They did not last long,every request they made (Black Box) was denied due to lack of funds,just as I wearied of going pillar to post..so did they! I still have the e-mail from the director of the programme "Their is no Training full stop,you need to get a job,we need to get paid" I try not to blame the front line staff, just the Spiv's raking in the money and not delivering the contract.

Hi @sh1tbrick

What you should realise is that the evidence that shows that training helps long-term unemployed people get jobs is very, very shaky.

There's a lot of high quality economic research on this, and it basically says that in the short term, up to a year or two, training works worse than getting people to apply for lots of jobs. Beyond that, they come back to evens, but the 'apply for lots of jobs' remains more cost-effective at getting people into jobs that last.

Therefore, it's not surprising that WP contractors would take that view. Some (a lot) have put money into CSC cards and forklift certificates without seeing their money back from job outcome and sustainment payments.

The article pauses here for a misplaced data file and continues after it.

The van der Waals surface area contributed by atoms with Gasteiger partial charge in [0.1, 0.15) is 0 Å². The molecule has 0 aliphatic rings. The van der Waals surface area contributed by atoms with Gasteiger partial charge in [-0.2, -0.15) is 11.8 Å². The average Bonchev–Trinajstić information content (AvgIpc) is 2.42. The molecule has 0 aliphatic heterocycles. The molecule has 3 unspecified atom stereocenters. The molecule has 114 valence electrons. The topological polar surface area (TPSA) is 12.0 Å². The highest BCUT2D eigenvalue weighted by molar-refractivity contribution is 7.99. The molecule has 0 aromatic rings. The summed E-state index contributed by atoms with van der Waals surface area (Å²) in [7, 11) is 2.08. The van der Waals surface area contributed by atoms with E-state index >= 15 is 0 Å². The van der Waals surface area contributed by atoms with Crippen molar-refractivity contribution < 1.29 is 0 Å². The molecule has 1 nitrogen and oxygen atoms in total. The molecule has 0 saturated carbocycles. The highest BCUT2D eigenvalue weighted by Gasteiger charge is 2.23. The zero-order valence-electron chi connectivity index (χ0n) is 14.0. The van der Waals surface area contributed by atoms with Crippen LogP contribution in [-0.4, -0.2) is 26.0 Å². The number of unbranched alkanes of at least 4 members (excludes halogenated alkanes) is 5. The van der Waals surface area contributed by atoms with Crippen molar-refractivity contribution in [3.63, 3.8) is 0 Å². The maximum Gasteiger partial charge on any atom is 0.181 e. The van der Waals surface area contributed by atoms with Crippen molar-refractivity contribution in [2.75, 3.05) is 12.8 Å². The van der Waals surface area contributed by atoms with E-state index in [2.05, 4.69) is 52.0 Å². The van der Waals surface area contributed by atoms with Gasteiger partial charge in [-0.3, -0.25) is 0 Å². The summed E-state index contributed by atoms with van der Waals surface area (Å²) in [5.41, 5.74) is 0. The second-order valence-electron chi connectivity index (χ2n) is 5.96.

In England, where contractors can refer people to Skills Funding Agency programmes, these may be used for referrals and sometimes for parking. Wales and Scotland are different for Government skills funding, though the results don't show a systematic difference.

@warjacqui. Inclusion(CESI) do have Ministers at conferences - people want to hear what is planned and their view on what works, whether or not they are members of the reality-based community.

Equally, we always have the opposition spokesperson so people know what would happen if there is a change of government.

Whether or not people place themselves in some jeopardy by publishing comments here is between them and their employer. We do refuse to publish things that could be libellous to individuals or contractors (or indeed DWP) for obvious reasons.

@Paul,very well to a point I agree,but saying that? Expand your line of thinking to all services provided by the WP/W2W Providers,where does the Black box delivery method come in? Where is the revolutionary way of helping the unemployed back to work?